A screen card appears moments before the end credits, reminding viewers of the play’s heritage. It states that this classic play has been a part of the English education programme for many years now. That put a smile on my face as I recalled enjoying the detailed study of it during my GCSEs nearly thirty years ago. Unfortunately, my familiarity with the source material might have been to my detriment as a reviewer in 2022…
The absurdly wealthy Kau family are preparing for their daughter’s wedding to the rich heir to another fortune and making sure that no expense is spared in making the event the biggest in Hong Kong’s society calendar. The preparations are interrupted by the arrival of Inspector Karl (Louis Koo, who hams it up something rotten) who has news about a death that will affect the whole family. As he talks to each family member – who are initially disinterested in the death of a young woman who is a ‘nobody’ – they discover their connection to her and the part they may have played in her demise. Eventually, it seems as if the whole Kau family might have been involved in the tragic death.
What’s that sound? Oh, it’s just JB Priestley spinning in his grave (I am assuming he wasn’t cremated). Priestley’s classic play about social responsibility and the effect the elites unknowingly have on the rest of us has been turned into a candy-coloured cornucopia of something – of what exactly, I’m not sure. On one level, it operates the way you expect one of these star-studied New Year comedies to; lots of celebrity cameos and broad humour throughout. On another, it feels like a strange anachronism, albeit it one that has piggy-backed on a fine play. Raymond Wong’s many cameos in this make you feel as if you are watching a comedy from the late 80s heyday – but without the laughs. Everything is so over-the-top and forced while desperately trying to drag all of those ensemble hits of yesteryear kicking and screaming into the 21st century. The result is a bizarre mix.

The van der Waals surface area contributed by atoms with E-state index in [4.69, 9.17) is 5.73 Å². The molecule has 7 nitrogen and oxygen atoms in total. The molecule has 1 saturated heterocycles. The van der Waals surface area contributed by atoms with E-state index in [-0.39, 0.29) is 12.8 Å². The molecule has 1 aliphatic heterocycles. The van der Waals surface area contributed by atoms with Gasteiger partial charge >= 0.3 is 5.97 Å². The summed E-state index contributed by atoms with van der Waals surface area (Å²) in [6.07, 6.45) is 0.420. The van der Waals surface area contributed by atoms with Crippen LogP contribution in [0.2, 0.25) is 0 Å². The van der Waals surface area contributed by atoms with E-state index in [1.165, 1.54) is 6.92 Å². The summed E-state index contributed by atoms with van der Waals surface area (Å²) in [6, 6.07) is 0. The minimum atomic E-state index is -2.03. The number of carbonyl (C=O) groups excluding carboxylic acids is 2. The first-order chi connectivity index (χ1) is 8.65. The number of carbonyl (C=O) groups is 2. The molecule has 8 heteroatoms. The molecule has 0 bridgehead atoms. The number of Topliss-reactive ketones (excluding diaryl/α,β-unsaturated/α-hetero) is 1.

‘An Inspector Calls’ should be commended on its look though; the visual style is bold and brash and often keeps you distracted during the dull proceedings. It’s use of computer effects and attempt to make this look like it exists in some kind of Tim Burton, ‘Charlie & the Chocolate Factory’ universe, is memorable though hardly enough of a reason to watch the film. It also makes the sight of Raymond Wong – sauntering around as a Hip Hop artist, looking like the embarrassing uncle you meet at family functions who says ‘Are you off to the Disco?’ to kids who barely remember dial-up internet – appear even stranger. It really is like a fever dream that you would rather forget. And you could, quite easily, if it wasn’t for the fact that it has hollowed out one of the most astute and acclaimed plays of the 20th century. Every nuance is gone, every thought-provoking critique and eerie hint is torpedoed for the sake of multi-coloured fluff. Quite why the makers needed to call it ‘An Inspector Calls’ or try and follow the story is anyone’s guess; as adaptations go, this is verging on a parody and I don’t imagine the author would have been too elated with what his social commentary has now become.